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High-pressure Oxygen Therapy Could Offer Widespread Benefits

gen may be harmful," he said.

Nonetheless, he said, "There is clinical and animal data to suggest that it might help, but the studies are not conclusive. So it's fertile ground for research. There's reason to think that it might help but it's yet to be proven. It needs more research."

Thom has been studying HBOT to understand why it seems to work. One possibility, he said, is that it may affect the immune system. When a blood vessel is blocked, and reopened, surrounding tissue is often subjected to what are called "reperfusion injuries." Some studies suggest that these injuries may occur because of abnormal immune system response to the return of blood flow.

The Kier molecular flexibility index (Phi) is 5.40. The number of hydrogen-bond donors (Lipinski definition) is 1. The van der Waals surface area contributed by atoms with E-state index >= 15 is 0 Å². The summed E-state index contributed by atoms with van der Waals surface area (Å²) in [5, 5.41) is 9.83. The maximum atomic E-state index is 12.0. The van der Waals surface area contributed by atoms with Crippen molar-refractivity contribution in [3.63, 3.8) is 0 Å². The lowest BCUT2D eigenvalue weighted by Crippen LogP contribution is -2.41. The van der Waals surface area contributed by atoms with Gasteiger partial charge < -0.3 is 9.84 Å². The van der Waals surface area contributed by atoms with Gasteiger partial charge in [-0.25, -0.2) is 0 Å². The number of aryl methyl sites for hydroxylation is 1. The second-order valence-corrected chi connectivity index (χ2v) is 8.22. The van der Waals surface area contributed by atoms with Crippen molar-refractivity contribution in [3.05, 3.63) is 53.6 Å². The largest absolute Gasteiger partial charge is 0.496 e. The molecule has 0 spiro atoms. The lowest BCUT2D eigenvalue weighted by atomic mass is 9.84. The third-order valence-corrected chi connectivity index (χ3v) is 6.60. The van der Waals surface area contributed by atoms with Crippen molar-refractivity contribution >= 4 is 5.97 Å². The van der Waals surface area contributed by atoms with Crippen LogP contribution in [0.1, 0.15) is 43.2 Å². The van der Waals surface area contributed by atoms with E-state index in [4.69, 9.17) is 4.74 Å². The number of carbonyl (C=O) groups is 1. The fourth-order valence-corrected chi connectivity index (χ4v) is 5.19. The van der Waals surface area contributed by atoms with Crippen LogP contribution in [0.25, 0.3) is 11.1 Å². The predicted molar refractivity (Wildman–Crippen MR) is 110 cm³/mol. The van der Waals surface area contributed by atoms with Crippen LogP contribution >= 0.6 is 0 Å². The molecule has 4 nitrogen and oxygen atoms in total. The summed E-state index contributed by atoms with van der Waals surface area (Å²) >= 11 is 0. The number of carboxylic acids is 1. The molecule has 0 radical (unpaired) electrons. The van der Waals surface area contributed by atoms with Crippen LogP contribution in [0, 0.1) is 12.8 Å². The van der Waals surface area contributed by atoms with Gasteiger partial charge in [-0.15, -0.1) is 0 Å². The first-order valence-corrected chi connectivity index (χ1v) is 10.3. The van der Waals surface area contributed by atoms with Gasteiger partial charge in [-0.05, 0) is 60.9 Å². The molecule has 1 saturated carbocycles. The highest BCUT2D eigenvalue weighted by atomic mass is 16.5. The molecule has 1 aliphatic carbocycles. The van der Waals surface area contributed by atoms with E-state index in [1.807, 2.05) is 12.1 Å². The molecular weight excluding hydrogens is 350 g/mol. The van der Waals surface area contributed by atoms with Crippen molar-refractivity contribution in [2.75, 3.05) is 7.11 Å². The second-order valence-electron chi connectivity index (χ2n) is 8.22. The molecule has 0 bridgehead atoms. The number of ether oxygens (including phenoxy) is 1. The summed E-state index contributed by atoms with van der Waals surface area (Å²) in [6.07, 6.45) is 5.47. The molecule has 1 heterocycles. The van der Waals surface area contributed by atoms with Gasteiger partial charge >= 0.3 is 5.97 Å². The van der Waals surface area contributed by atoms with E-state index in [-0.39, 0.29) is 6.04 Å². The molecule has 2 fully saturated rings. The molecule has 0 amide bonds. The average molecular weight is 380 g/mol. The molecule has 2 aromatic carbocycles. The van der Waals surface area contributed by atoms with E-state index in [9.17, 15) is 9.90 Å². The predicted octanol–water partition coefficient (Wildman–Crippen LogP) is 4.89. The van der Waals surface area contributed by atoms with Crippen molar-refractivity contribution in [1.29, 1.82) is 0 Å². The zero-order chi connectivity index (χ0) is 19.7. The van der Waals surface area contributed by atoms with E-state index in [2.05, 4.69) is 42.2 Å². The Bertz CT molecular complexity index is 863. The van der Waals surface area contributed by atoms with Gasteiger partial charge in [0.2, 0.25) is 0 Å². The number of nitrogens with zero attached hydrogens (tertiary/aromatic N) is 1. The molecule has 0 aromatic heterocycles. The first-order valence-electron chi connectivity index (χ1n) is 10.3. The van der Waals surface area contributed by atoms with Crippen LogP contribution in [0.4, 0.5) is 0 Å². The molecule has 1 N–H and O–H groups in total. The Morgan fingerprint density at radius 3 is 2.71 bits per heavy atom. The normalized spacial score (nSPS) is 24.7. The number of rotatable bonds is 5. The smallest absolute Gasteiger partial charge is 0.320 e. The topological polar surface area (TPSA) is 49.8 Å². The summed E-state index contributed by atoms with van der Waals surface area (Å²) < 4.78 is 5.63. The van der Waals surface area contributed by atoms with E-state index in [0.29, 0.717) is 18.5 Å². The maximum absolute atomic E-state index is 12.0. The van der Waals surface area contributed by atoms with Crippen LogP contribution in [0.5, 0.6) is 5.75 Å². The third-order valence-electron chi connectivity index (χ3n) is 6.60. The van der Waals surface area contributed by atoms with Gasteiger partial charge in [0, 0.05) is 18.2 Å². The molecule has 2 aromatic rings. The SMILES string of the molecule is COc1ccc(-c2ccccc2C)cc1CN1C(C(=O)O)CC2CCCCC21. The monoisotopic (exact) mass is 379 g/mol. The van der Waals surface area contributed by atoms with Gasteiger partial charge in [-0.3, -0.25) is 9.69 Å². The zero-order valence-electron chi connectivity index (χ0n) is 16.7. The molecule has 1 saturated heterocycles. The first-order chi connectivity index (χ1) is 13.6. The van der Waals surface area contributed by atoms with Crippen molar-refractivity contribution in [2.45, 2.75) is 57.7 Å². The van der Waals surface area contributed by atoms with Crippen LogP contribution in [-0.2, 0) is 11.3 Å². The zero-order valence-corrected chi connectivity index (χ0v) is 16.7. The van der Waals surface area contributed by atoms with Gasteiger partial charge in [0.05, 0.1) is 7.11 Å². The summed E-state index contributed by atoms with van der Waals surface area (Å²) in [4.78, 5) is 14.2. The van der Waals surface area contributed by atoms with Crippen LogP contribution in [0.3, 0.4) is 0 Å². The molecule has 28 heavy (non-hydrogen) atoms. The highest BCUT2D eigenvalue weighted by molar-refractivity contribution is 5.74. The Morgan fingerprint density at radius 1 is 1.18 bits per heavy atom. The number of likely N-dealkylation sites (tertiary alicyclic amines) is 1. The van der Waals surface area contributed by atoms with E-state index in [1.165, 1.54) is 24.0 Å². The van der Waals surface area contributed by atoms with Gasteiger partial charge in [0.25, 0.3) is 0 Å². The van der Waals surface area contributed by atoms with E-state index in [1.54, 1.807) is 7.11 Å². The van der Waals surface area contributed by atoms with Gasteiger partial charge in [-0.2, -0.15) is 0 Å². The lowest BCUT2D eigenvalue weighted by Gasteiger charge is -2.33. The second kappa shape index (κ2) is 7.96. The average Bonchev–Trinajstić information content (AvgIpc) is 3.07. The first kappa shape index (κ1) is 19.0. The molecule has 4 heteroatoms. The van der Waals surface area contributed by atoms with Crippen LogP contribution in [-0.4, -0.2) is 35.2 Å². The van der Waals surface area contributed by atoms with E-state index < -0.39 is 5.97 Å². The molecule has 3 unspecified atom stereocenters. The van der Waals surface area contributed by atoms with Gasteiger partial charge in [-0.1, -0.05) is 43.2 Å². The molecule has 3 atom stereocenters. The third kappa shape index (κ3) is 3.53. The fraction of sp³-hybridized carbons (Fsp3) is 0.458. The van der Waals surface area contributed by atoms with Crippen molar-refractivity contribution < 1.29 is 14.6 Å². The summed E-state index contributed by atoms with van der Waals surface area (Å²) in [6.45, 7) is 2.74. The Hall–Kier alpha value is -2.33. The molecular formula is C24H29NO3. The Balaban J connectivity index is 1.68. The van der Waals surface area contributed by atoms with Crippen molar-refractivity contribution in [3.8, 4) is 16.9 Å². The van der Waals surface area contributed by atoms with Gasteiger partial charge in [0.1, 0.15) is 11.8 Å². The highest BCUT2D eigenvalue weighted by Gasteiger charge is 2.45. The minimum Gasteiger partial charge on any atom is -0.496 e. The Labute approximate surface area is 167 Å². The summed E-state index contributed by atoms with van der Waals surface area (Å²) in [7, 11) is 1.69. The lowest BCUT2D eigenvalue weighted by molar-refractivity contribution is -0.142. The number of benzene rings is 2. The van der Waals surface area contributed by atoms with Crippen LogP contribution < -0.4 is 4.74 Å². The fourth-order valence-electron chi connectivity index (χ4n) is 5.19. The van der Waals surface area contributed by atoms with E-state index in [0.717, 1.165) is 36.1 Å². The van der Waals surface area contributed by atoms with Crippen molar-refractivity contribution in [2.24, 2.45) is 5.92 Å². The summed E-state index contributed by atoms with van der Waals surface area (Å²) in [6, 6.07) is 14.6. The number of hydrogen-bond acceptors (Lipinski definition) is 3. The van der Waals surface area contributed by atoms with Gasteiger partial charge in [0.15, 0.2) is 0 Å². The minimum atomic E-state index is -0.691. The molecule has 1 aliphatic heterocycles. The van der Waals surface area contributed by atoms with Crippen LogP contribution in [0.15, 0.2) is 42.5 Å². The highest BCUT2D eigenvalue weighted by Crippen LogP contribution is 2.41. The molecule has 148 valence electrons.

These injuries seem to benefit from hyperbaric oxygen therapy, suggesting that the higher level of oxygen in the blood prevents this abnornal immune response.

The four-day meeting -- the Congress on Cerebral Ischemia, Vascular Dementia, Epilepsy and CNS Injury: New Aspects of Prevention and Treatment from Space and Underwater Exploration -- continues through Wednesday noon at the Washington Marriott Wardman Park Hotel, formerly the Sheraton Washington.


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Contact: Robert Conn
rconn@wfubmc.edu
336-716-4977
Wake Forest University Baptist Medical Center
11-May-1998


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